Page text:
• an Area Variance—when the size or location of a project does not conform to the dimensional requirements specified for the zone

Paper copies of these forms, and others, are available in the Planning Office. The BZA Area Variance Appeal form, including instructions and guidance, may also be downloaded.

Hours of Operation:

Generally, office hours are Monday-Thursday, 9AM-5PM. The Town Planner often is out of the office visiting sites within Danby, attending meetings in Ithaca or beyond, or working remotely. Appointments are strongly encouraged. Please email or call to set one up.

 


 

Officials:
Jason Haremza AICP ()
Phone: 607-277-2400
Links:
Planning Board
Town of Danby Planning Board
Board of Zoning Appeals (BZA)
Town of Danby Board of Zoning Appeals
Conservation Advisory Council (CAC)
Town of Danby Conservation Advisory Council
Out on the Trails
This website showcases the 220+ miles of trails in Tompkins County. It is a project of the Tompkins County Parks and Trails Network, with participation by the Town of Danby.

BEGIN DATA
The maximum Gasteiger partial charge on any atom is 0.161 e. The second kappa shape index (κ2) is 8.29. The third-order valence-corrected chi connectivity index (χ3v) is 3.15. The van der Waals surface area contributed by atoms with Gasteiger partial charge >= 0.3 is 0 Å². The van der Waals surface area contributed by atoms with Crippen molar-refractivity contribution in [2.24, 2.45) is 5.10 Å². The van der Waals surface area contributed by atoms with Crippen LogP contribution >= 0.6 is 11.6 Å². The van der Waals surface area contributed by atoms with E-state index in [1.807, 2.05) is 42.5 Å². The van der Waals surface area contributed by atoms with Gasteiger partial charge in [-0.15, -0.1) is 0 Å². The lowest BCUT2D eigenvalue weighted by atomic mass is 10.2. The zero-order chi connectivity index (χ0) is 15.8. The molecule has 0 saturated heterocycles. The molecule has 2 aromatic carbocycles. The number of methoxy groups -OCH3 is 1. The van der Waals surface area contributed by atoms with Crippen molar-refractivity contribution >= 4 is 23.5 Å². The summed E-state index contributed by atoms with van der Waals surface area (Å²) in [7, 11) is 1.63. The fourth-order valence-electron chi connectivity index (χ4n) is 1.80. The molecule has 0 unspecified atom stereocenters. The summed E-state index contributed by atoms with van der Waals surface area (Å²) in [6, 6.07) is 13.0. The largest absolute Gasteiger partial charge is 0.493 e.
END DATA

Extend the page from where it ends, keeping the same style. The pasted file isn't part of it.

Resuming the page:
NYS Department of State, Local Government Services
The State of New York provides a wealth of resources for local government administration, including highly regarded and user-friendly James Coon Technical Series of publications.
Rapid Waters Unit Management Plan (includes Danby State Forest)

The Rapid Waters Management Unit includes two State Forests, Danby and Shindagin, encompassing 12,603 acres. The unit is primarily located in Tompkins County, with parts of both forests crossing over into Tioga County. The Danby State Forest lands were acquired from 1933 to 1997, with the most significant acquisition taking place in January of 1956 when about 6,200 acres were acquired from the federal government. Approximately 3,850 acres (73%) of Shindagin State Forest were initially acquired by the federal government under the sub-marginal land purchase program.

 

Goals for the Rapid Waters Management Unit are: provide a healthy, sustainable, and biologically diverse forest; provide forest-based recreational opportunities; provide economic benefits to local communities and to the State of New York; and provide sound stewardship of the State Forest. The Final version of the Management Plan was approved in December 2012.